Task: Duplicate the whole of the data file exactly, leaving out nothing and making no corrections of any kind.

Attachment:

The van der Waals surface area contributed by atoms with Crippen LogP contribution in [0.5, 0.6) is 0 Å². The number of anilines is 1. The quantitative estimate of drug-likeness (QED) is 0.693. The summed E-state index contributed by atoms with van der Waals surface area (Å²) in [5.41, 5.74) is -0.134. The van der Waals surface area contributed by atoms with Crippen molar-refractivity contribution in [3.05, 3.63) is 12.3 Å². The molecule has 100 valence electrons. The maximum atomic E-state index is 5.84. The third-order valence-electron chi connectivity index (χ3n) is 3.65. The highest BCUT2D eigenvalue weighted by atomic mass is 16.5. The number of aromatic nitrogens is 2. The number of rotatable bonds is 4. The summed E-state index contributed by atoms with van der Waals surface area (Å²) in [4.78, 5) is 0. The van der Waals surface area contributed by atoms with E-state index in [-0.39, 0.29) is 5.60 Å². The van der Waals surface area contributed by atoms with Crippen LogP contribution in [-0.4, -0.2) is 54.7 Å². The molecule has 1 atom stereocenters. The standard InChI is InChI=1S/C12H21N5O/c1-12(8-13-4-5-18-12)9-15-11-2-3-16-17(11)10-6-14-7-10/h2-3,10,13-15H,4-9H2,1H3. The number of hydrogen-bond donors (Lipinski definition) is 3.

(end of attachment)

The van der Waals surface area contributed by atoms with Crippen LogP contribution in [0.5, 0.6) is 0 Å². The number of anilines is 1. The quantitative estimate of drug-likeness (QED) is 0.693. The summed E-state index contributed by atoms with van der Waals surface area (Å²) in [5.41, 5.74) is -0.134. The van der Waals surface area contributed by atoms with Crippen molar-refractivity contribution in [3.05, 3.63) is 12.3 Å². The molecule has 100 valence electrons. The maximum atomic E-state index is 5.84. The third-order valence-electron chi connectivity index (χ3n) is 3.65. The highest BCUT2D eigenvalue weighted by atomic mass is 16.5. The number of aromatic nitrogens is 2. The number of rotatable bonds is 4. The summed E-state index contributed by atoms with van der Waals surface area (Å²) in [4.78, 5) is 0. The van der Waals surface area contributed by atoms with E-state index in [-0.39, 0.29) is 5.60 Å². The van der Waals surface area contributed by atoms with Crippen LogP contribution in [-0.4, -0.2) is 54.7 Å². The molecule has 1 atom stereocenters. The standard InChI is InChI=1S/C12H21N5O/c1-12(8-13-4-5-18-12)9-15-11-2-3-16-17(11)10-6-14-7-10/h2-3,10,13-15H,4-9H2,1H3. The number of hydrogen-bond donors (Lipinski definition) is 3.